Sunday, December 17

Chinese Acupancture vs Acupancture

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More and more people address complimentary medicine in general, and Chinese acupuncture in particular. Chinese acupuncture is perceived to be effective for many chronic medical problems, back ache, pains and more.

Chinese acupuncture, as a dominant factored in the Chinese medical way, is based on a model of the energy of life that flows within the human body in special channels of energy, called meridians. These channels of energy need to be clean and open for the energy to flow, otherwise, implications will appear in terms of aches, and sickness and so on. (I read some where that there are 12 major meridians, and 8 special meridians, and there are about 2000 acupuncture locations that relate to these meridians).

The role of the acupuncture is thus to detect the root cause for the sickness, open up  and clear out the meridians channels, and to bring about a clear and smooth flow of the internal energy, and eventually to regain the needed balance.

Well, is there anything behind the Chinese meridians’ model? Is there anything behind the Chinese acupuncture?

Naturally, one can not prove the existence of the meridians themselves, as they are invisible. But, is the model itself a successful one? Will we achieve fruitful treatment if we follow the location of the meridians? If we do, it does not really matter whether the meridians do exist or do not exist, as long as we can treat successfully sick people and help them, when we follow the Chinese meridians.

Clinical researches and treatments found that acupuncture do have positive impact on human body, but did not really succeed to clearly explain in western phrasing and tools how this is done. One of the suggested explanations was that the acupuncture impact is achieved by some adjustment of the neural system, by which bio-chemical substances, such as endorphins are produced, and which neutralize pain…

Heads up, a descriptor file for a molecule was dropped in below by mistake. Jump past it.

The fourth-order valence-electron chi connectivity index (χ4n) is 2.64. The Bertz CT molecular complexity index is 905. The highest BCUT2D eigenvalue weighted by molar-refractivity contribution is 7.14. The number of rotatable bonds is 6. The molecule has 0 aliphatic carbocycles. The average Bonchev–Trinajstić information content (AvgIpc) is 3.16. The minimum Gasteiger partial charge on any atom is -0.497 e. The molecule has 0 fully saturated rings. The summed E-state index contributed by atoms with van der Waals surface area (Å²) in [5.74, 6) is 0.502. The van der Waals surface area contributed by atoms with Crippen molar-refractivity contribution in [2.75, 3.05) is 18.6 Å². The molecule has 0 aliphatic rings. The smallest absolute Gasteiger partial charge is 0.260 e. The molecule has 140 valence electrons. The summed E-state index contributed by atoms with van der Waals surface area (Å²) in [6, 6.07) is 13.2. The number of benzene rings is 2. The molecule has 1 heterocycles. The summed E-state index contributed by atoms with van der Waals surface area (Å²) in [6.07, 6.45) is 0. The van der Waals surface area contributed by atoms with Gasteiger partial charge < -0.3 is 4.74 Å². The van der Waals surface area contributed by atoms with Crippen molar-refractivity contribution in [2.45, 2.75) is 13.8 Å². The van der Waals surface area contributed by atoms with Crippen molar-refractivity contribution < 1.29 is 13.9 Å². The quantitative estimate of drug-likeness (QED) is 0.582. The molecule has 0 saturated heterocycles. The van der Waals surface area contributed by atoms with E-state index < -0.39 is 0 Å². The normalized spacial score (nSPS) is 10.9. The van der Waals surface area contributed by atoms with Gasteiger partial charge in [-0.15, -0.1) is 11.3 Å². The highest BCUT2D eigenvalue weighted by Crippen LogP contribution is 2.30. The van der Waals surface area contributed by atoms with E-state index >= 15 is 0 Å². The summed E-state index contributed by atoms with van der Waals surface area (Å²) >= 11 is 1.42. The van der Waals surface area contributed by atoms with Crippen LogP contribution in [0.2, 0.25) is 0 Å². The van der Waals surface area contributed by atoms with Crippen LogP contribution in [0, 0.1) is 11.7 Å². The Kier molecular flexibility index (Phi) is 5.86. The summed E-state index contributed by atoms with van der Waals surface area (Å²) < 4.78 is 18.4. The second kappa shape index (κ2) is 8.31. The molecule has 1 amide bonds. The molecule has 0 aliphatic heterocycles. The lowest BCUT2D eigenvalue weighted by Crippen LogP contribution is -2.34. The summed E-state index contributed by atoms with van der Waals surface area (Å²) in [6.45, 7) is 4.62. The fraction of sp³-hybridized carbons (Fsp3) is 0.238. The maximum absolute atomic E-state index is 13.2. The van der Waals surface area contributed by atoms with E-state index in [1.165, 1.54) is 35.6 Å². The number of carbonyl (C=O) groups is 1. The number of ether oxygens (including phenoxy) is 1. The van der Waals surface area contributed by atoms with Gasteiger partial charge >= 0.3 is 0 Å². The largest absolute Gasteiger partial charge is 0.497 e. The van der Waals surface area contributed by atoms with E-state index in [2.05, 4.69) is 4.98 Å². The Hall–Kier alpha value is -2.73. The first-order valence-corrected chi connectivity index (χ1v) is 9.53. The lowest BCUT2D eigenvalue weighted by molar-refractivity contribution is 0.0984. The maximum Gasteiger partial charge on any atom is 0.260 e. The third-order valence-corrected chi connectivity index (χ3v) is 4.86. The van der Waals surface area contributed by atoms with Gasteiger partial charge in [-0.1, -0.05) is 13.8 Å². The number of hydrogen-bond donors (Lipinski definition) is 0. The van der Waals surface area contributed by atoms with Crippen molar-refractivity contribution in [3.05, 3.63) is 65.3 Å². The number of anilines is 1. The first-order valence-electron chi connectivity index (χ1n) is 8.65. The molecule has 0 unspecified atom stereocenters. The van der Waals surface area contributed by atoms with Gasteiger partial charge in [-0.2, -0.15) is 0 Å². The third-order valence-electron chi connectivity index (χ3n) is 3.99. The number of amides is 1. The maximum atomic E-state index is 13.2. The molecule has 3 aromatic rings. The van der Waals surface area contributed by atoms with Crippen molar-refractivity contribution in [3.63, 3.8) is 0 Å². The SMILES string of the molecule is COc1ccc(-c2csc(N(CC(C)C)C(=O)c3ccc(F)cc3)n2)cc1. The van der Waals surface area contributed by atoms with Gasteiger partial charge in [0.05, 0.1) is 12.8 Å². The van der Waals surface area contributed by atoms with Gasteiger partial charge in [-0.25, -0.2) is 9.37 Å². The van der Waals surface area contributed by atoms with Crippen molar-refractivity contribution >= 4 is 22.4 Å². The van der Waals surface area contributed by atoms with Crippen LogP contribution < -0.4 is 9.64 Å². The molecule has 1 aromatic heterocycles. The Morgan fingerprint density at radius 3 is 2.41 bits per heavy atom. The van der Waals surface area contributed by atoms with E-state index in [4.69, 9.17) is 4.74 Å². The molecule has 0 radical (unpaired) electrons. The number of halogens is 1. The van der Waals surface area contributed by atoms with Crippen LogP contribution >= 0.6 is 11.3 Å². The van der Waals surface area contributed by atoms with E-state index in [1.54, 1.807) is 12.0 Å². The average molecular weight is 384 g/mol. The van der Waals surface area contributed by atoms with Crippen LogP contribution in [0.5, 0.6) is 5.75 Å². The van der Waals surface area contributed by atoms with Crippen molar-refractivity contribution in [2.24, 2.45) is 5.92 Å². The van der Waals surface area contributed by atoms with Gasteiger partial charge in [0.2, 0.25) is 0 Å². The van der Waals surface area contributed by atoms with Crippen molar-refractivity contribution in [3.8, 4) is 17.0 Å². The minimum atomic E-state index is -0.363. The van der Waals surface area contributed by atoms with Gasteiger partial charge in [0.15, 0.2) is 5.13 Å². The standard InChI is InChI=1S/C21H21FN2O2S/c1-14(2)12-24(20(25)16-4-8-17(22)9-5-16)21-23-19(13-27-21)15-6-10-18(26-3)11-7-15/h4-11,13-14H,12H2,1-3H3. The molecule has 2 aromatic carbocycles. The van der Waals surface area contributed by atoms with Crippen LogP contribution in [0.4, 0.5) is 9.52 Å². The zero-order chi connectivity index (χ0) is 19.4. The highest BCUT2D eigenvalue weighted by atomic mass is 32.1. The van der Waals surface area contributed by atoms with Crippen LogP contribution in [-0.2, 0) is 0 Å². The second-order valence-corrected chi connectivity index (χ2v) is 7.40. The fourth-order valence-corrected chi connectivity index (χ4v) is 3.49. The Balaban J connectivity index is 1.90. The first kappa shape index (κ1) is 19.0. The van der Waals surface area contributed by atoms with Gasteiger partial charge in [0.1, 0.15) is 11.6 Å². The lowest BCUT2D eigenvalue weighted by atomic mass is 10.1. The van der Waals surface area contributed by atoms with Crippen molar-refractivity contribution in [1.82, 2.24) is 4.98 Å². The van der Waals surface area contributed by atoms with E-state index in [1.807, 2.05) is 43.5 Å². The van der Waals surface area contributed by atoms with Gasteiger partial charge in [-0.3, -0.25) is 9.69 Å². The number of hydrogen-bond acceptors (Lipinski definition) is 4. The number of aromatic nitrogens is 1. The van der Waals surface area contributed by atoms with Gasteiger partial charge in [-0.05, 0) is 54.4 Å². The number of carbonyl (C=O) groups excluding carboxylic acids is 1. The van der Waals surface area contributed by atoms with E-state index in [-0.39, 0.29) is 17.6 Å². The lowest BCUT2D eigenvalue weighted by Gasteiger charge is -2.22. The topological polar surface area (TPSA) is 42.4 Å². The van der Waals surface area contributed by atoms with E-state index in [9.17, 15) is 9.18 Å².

However, and this is actually the point we want to underline here, it is found in various experiments, that it is not the “Chinese acupuncture” itself, i.e. the acupuncture that is based on the meridians model, that makes the difference and provides relief to people, rather it is the acupuncture method, even a random one.

In a column published recently, it was reported about two big experiments, with 1500 patients, which took place in the USA recently. In these medical experiments, the effectiveness of acupuncture to reduce some chronic pains, was analyzed. The patients were split into two groups. One group was treated for several months by a random acupuncture (i.e. with no relation to the Chinese meridian model), while the second group was treated “by the book”, i.e., in full accordance to Chinese meridians model. Needless to say, the patients themselves, of course, were not aware of any distinction between groups.

Eventually, it was found that there was no difference between the groups in reporting on pain relief, or in gaining progress in the reported sickness. It was also found that therapist, from both groups, who were assertive and promised success in treatment gained better results, than therapists that did not set high expectations.

We can summaries this by stating that Chinese acupuncture is another method that make use of the placebo effect, i.e. the one who believes in it, will gain higher success. This is merely a psychological impact.

More related topics can be found at NewAge Library, Psychology Library, or at Medicine Library.

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